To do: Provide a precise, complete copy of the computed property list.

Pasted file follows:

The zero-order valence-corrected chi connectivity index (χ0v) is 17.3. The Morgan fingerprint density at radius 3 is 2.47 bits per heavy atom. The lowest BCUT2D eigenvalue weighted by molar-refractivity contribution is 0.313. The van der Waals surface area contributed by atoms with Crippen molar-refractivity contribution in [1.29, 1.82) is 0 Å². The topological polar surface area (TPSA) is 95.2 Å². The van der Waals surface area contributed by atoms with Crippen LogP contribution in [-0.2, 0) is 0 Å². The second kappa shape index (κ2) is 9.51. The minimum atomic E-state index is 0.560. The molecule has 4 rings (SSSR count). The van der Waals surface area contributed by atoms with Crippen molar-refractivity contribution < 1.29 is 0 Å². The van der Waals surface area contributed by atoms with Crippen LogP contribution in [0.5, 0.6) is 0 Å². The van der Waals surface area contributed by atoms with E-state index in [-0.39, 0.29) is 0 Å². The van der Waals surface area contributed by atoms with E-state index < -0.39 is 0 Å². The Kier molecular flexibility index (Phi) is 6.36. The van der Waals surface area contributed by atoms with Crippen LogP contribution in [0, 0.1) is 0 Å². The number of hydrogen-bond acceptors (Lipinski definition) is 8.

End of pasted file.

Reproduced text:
The zero-order valence-corrected chi connectivity index (χ0v) is 17.3. The Morgan fingerprint density at radius 3 is 2.47 bits per heavy atom. The lowest BCUT2D eigenvalue weighted by molar-refractivity contribution is 0.313. The van der Waals surface area contributed by atoms with Crippen molar-refractivity contribution in [1.29, 1.82) is 0 Å². The topological polar surface area (TPSA) is 95.2 Å². The van der Waals surface area contributed by atoms with Crippen LogP contribution in [-0.2, 0) is 0 Å². The second kappa shape index (κ2) is 9.51. The minimum atomic E-state index is 0.560. The molecule has 4 rings (SSSR count). The van der Waals surface area contributed by atoms with Crippen molar-refractivity contribution < 1.29 is 0 Å². The van der Waals surface area contributed by atoms with Crippen LogP contribution in [0.5, 0.6) is 0 Å². The van der Waals surface area contributed by atoms with E-state index in [-0.39, 0.29) is 0 Å². The van der Waals surface area contributed by atoms with E-state index < -0.39 is 0 Å². The Kier molecular flexibility index (Phi) is 6.36. The van der Waals surface area contributed by atoms with Crippen LogP contribution in [0, 0.1) is 0 Å². The number of hydrogen-bond acceptors (Lipinski definition) is 8.